ICET, according to the Indian readout of the statement, also aimed, to address regulatory restrictions, export controls and mobility barriers through a standing mechanism”. “The US side also assured support to ease export barriers to India in a few critical areas, including through efforts towards legislative changes.” This has been a key Indian concern.
The White House concurred, saying that both had underlined their commitment to “working to resolve issues related to regulatory barriers and business and talent mobility” in both countries through a standing mechanism. The senior administration official quoted above said that they will work with the US Congress in lifting restrictions, especially given the strong bipartisan support for the relationship.
The US, according to administration officials, has flagged the need for regulatory and policy consistency and overcoming tax and custom hurdles on the Indian side as well.
Defence partnership gets a boost
According to the Indian statement on ICET, in the field of defence manufacturing, the two sides agreed to focus on “joint production of key items of mutual interest”. The US also committed to expeditious review of the license application submitted by General Electric to produce jet engines in India for the indigenously manufactured Light Combat Aircraft. The statement said that a “new Innovation Bridge” will be created to connect defence startups on both sides.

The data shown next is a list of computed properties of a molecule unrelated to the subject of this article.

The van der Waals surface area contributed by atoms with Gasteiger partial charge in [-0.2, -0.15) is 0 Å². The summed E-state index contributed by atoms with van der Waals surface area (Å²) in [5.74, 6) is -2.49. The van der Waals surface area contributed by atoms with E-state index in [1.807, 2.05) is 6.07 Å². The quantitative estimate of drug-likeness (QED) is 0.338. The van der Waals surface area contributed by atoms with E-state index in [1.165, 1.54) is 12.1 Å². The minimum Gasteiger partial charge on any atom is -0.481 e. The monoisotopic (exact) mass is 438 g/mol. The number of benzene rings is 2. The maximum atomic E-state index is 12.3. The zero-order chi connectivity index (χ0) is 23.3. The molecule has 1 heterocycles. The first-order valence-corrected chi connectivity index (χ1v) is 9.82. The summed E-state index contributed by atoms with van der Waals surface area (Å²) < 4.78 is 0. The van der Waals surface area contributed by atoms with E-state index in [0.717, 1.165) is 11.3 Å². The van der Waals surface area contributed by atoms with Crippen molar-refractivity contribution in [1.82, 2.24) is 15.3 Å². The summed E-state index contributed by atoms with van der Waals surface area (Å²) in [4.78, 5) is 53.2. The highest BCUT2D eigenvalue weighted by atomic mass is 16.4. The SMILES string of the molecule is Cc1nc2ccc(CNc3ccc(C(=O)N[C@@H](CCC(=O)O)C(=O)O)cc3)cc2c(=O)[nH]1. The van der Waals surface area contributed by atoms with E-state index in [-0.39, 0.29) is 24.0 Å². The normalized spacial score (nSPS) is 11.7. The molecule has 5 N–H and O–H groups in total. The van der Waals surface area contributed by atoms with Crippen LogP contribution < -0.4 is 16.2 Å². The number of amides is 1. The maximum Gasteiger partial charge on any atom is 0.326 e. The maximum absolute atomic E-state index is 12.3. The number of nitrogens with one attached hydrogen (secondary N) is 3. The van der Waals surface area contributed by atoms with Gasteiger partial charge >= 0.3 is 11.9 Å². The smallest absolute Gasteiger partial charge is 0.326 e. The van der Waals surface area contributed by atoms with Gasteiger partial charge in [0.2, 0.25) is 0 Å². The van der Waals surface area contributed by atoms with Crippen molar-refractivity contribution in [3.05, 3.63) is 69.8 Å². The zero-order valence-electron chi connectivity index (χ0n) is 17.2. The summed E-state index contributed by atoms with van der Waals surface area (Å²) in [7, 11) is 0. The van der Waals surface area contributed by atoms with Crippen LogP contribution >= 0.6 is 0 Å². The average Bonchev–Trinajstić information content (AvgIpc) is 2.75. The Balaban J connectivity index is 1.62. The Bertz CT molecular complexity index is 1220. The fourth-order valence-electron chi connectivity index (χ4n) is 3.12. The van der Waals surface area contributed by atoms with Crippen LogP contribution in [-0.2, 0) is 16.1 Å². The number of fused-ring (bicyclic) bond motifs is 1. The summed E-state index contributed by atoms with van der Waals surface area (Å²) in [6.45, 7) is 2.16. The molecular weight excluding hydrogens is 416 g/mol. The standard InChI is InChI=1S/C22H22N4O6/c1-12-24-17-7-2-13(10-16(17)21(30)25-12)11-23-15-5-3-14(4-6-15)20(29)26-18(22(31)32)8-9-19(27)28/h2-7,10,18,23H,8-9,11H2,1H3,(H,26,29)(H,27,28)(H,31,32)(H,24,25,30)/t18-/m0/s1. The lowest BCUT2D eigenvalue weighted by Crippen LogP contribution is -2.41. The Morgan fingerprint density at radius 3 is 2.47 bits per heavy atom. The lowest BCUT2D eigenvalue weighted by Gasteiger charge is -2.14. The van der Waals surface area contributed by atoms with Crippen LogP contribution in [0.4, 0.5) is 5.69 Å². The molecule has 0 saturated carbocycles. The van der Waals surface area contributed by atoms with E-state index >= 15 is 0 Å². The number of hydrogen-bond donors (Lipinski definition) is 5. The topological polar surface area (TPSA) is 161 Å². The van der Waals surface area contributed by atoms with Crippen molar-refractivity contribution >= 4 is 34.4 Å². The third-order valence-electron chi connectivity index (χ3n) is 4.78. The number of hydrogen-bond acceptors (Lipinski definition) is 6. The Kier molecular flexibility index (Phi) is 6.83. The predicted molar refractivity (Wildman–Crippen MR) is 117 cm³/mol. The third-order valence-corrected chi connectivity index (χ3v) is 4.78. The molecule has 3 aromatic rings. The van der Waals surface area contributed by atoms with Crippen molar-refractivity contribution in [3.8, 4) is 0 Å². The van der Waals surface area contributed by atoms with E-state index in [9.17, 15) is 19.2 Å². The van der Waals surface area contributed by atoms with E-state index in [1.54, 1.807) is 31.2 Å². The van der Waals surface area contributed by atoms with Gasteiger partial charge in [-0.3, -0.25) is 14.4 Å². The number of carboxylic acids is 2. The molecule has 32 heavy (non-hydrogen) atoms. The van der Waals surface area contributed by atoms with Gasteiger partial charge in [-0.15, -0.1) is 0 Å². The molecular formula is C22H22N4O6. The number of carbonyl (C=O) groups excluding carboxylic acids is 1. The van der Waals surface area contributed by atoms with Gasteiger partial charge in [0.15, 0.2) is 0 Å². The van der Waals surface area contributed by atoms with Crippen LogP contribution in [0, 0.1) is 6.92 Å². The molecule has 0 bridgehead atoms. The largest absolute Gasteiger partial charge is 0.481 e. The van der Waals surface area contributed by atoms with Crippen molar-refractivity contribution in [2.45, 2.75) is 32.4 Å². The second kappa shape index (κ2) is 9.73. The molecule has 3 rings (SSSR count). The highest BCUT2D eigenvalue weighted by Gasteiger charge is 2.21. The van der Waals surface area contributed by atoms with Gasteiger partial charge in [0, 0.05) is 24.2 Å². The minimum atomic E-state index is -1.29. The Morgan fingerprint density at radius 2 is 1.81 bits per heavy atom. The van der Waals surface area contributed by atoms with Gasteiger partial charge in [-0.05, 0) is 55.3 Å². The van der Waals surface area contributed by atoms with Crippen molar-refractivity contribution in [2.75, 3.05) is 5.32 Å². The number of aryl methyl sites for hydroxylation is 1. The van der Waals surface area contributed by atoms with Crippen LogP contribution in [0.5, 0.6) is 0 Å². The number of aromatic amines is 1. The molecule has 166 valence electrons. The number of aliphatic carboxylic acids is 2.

The White House factsheet offered the same reading, including a commitment to expeditious review of the GE application. But it also added that both countries will develop “a new bilateral Defense Industrial Cooperation Roadmap” to accelerate technological cooperation for the “joint development and production, with an initial focus on exploring projects related to jet engines, munition related technologies, and other systems”. It said that India and US will enhance long term research and development cooperation ”with a focus on identifying maritime security and intelligence surveillance reconnaissance (ISR) operational use cases”.
Doval, separately, met the chairman of the joint chiefs of staff, Mark Milley, and deputy secretary of defence Kathleen Hicks. A Pentagon statement said that Doval and Hicks had discussed “priorities for the US-India bilateral defense partnership, to include strengthening policy and operational coordination in the Indo-Pacific region and increasing defense industrial cooperation between the two countries”. Hicks thanked Doval for “India’s leadership in the region” and discussed avenues to deepen coordination between the two militaries to address the “region’s increasingly contested strategic environment”.
The semiconductor push
At ICET, according to the Indian statement, the US “supported the development of a fabrication ecosystem in India, and encouraged joint ventures and partnerships for mature technology nodes and advanced packaging”.